Oh, and US companies need to get ready for more, cheaper copper-based products from China. Hmmmm... wonder what you can make with copper that we make, too? Never mind... I'm sure it won't produce any competitive edge for the Chinese. Forget I mentioned that.
The Taliban is not happy about the copper mine. No big surprise; it takes away a big part of their message, and in that area it makes their local version of Mullah Mahmoud and Qari Nejat irrelevant. It also makes Osama pretty much a non-issue.
I'm not saying that the military doesn't have a role in this war; it is a war. What I'm saying is that if we don't address the other root causes, the struggle will be long and ugly, and we are born quitters on the world stage. If we don't respond in an effective way, the well-meaning myopic in this country will become stronger and we will be in real trouble.
Many of us have given a lot in this war. Some have given their all. Some cry out that those lives (and by extension my efforts) were wasted. The only way that these sacrifices have been in vain is if there is no end result.
It really does not matter if we kill Osama or leave him a Koreshian vestige in the mountains of Pakistan, railing into a tape recorder to those who no longer care; but if we do not leave him and his cause irrelevant, then we truly have wasted all of those lives, and all of the man-years, sweat, and loss of those of us who returned with breath in our bodies.
In most previous wars, we worked to render our opponents inert; incapable of further organized resistance. We beat them into a state of reasonableness. We destroyed entire societies in this pursuit, only to rebuild them in our own image, providing ourselves with allies and economic competitors.
In this war, we either render our opponents irrelevant, or me and my brothers, the sons and daughters, the fathers and mothers, the survivors and the fallen, become irrelevant; because it is our job to provide for the common defense, and in that we will have sacrificed in vain.
Our very first job, as a nation, is to understand what our goal really is. That which is nebulous is easily turned to the purpose of whoever has a cause.
Witness the current Presidential election process. Who has a plan?
Answer: Nobody. The only conversation is about how to employ (or unemploy) the military. Nobody is talking about addressing the basic situation which gives insurgents a foothold on the hearts and minds of these peoples, providing a base of power for the insurgencies.
I have said (repeating an unattributed quote) that this nation is not at war, but its military is. It's time to leverage the power of a nation. Not all patriots are military, as are not all solutions to our problems. Our biggest victories have come when this entire nation has been mobilized and galvanized behind a campaign for survival.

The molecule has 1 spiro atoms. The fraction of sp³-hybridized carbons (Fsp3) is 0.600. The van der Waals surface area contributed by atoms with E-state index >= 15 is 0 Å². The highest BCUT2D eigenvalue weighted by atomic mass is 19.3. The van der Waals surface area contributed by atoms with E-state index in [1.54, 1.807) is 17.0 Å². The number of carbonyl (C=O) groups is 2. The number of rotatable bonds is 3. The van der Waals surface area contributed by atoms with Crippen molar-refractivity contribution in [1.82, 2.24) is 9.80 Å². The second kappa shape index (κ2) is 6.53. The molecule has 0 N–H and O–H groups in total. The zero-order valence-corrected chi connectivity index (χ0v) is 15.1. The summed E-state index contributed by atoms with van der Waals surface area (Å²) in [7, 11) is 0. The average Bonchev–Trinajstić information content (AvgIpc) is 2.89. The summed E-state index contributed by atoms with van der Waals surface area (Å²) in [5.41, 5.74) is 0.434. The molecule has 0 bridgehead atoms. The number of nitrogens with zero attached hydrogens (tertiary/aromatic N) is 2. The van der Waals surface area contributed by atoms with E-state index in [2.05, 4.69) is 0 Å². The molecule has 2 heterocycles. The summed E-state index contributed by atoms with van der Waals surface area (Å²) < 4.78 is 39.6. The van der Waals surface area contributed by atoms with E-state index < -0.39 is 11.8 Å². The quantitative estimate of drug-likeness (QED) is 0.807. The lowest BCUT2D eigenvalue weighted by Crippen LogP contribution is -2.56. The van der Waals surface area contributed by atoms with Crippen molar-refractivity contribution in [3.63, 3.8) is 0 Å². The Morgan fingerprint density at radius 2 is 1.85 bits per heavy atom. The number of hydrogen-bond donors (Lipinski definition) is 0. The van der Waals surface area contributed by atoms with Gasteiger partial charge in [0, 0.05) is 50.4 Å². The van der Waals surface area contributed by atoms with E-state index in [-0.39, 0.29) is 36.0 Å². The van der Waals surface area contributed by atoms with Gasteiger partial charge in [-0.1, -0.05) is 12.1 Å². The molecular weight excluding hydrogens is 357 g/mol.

As an aside, I still cannot believe that there are so many able-bodied young who live as if there is no war going on. The various military services should have a waiting list. In WW-II, young men who were classified 4-F would sometimes kill themselves out of shame. No problems like that here in the States this go-round. It seems that we have already had our greatest generation.
Of course, Ernie Pyle was published in the mainstream media during WW-II. It seems that the media has had its greatest generation, too. My father's generation had Ernie Pyle. My generation has had Dan Rather. I think that we got the short end of the stick.
In WW-II they had a different term for CNN. They called it "Tokyo Rose." Railing about the media would be an entire post of its own. I can tell you this; if we wanted to get good and angry while in Afghanistan, we could watch CNN or the network news. The blatant ignorance and clear bias was enough to get good and angry over.
This is not about Osama. He is merely one of the main focal points for the rage of a people who are filled with hopelessness, fatalistic despair, religious bigotry, and powerlessness.
This Memorial Day weekend, we have nearly 5,000 more to memorialize than we did in May of 2001. Part of honoring the dead is to ensure that they did not die in vain.
In March, days before my team left Camp Phoenix to come home, we attended a memorial service for SFC Colin Bowen. SFC Bowen had been severely wounded in an IED attack on his humvee in January, while he was doing the same job we were doing. He finally succumbed to his wounds just before we left Afghanistan. He left behind a wife and small children. I did not know SFC Bowen, or his family, but O did. He spoke of SFC Bowen and his family with great respect. That's all I needed to know.
It was the only time in that country that I saw SFC O cry.
So my thoughts this Memorial Day include SFC Colin Bowen.
*"Johnny" the Paperboy in Better Off Dead Paramount Pictures, 1985